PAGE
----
In Ireland unemployment is rising at the fastest rate
since the records began in 1967. It’s
now standing at 295,000, having grown by120,987 in the last year. The only
thing growing faster than that is opposition to the Israeli onslaught against Gaza. The dole figure now
stands at 8.3%. Since December 2007 male unemployment has gone up by 83% and
female by 50% (although this is likely to be a big underestimate). Among young
people under 25 it’s gone up 24%. Estimates from the state training agency FÁS
indicate that unemployment will reach 12% this year.
Reports that Waterford Crystal and the Wedgwood China Company were to go into
administration will add yet more gloom to the outlook for the Irish economy.
Waterford Crystal is an internationally known company and helps bring some
300,000 visitors to the town each year. In the current climate people won’t be
racing out to the shops to buy smart glass or china, but it’s going to have a
big effect on the economy and it shows the depth of the mess that we are in.
Not that long ago, the Republic of Ireland was being
heralded as a Celtic Tiger, with a booming economy, a massive house price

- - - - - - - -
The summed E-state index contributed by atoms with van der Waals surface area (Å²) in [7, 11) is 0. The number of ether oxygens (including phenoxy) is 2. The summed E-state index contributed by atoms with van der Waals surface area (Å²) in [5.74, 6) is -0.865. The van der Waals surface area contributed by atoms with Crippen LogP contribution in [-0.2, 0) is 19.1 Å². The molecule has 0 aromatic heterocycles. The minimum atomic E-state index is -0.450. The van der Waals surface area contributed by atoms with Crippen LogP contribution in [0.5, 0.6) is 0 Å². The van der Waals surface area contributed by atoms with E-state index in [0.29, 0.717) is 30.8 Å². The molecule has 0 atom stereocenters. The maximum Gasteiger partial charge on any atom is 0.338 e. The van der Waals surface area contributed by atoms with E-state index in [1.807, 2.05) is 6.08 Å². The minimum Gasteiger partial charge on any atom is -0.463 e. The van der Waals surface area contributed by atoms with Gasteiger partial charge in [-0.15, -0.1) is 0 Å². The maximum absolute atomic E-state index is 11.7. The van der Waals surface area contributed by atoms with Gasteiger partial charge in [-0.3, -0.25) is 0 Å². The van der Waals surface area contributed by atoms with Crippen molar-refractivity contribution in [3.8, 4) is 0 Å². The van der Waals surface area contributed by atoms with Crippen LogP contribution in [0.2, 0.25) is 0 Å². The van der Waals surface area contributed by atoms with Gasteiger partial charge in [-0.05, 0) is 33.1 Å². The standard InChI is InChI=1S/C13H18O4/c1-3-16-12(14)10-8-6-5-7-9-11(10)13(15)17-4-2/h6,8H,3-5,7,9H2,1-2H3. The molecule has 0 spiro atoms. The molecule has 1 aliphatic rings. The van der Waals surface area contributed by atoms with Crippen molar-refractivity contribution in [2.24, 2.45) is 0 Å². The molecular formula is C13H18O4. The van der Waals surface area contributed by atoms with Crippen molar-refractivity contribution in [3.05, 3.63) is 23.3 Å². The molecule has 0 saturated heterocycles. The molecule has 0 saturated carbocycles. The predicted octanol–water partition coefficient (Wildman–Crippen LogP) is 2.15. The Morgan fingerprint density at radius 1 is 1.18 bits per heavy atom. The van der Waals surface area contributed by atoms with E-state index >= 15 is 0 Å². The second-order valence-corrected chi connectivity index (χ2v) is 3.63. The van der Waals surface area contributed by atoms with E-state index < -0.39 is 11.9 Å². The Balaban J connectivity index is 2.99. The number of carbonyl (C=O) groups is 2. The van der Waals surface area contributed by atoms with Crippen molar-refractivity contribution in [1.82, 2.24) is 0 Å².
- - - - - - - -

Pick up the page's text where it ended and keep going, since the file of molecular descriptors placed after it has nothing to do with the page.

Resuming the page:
bubble and a rising population as people returned home to Ireland to join the
boom. But all that seems a long time ago now as the government announces a bail-out
plan that will give the Allied Irish Bank and the Bank of Ireland 2 billion
Euros ($2.8 billion dollars) each in return for preference shares. In the case
of Allied Irish this amounts to nationalisation as the government will have 75%
of the voting rights.
Ireland, after a long period of economic boom, is
now feeling the effects of the worldwide slowdown. Some have made big money,
but at the other end of the social spectrum there are many who have lost out.
Now is the time to raise the banner of genuine socialism within the Republican
movement and the working class as a whole.
In spite of all the main parties, big business, the media
and even most of the trade union leaders campaigning for a "yes" vote in
yesterday's referendum on the Lisbon Treaty, the "No" won the day. This was a
slap in the face for the Irish government and the European Union bosses.